Sedentary Work Exerting up to 10 pounds (4.5 kg) of force occasionally and/or a negligible amount of force frequently or constantly to lift, carry, push, pull, or otherwise move objects, including the human body. Sedentary work involves sitting most of the time, but may involve walking or standing for brief periods of time. Jobs are sedentary if walking and standing are required only occasionally and other sedentary criteria are met.

Light Work Exerting up to 20 pounds (9.1 kg) of force occasionally and/or up to 10 pounds (4.5 kg) of force frequently, and/or negligible amount of force constantly to move objects. Physical demand requirements are in excess of those for Sedentary Work. Light Work usually requires walking or standing to a significant degree. However, if the use of the arm and/or leg controls requires exertion of forces greater than that for Sedentary Work and the worker sits most the time, the job is rated Light Work.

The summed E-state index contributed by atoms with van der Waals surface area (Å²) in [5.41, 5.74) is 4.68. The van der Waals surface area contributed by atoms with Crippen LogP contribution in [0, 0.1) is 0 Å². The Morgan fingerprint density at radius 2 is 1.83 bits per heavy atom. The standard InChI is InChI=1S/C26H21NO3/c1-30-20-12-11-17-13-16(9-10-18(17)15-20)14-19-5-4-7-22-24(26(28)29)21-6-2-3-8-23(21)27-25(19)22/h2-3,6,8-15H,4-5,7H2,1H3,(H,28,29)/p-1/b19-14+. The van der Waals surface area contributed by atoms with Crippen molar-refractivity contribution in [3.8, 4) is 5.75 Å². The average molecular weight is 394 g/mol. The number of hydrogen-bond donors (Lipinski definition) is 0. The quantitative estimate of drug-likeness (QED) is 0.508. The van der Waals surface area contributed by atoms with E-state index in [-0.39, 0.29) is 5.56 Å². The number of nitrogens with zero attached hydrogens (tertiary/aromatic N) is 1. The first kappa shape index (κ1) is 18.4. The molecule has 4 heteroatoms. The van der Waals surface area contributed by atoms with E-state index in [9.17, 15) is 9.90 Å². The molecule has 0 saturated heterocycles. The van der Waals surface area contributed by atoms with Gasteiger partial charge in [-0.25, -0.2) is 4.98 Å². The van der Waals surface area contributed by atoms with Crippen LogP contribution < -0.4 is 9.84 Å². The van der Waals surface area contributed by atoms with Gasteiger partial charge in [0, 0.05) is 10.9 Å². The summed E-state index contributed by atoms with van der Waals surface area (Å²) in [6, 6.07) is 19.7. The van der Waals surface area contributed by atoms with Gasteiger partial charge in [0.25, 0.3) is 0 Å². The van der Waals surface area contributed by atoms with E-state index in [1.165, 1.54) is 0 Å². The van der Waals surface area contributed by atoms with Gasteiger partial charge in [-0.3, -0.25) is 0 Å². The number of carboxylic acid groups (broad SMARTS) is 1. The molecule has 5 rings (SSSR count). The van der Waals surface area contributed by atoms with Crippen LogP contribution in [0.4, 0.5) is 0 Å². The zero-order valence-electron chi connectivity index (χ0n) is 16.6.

Medium Work Exerting up to 50 (22.7 kg) pounds of force occasionally, and/or up to 25 pounds (11.3 kg) of force frequently, and/or up to 10 pounds (4.5 kg) of forces constantly to move objects.

Heavy Work Exerting up to 100 pounds (45.4 kg) of force occasionally, and/or up to 50 pounds (22.7 kg) of force frequently, and/or in excess of 20 pounds (9.1 kg) of force constantly to move objects.

Very Heavy Work Exerting in excess of 100 pounds (45.4 kg) of force occasionally, and/or in excess of 50 pounds (22.7 kg) of force frequently, and/or in excess of 20 pounds (9.1 kg) of force constantly to move objects.

Job Classification

In most duration tables, five job classifications are displayed. These job classifications are based on the amount of physical effort required to perform the work. The classifications correspond to the Strength Factor classifications described in the United States Department of Labor's Dictionary of Occupational Titles. The following definitions are quoted directly from that publication.

Sedentary Work Exerting up to 10 pounds (4.5 kg) of force occasionally and/or a negligible amount of force frequently or constantly to lift, carry, push, pull, or otherwise move objects, including the human body. Sedentary work involves sitting most of the time, but may involve walking or standing for brief periods of time. Jobs are sedentary if walking and standing are required only occasionally and other sedentary criteria are met.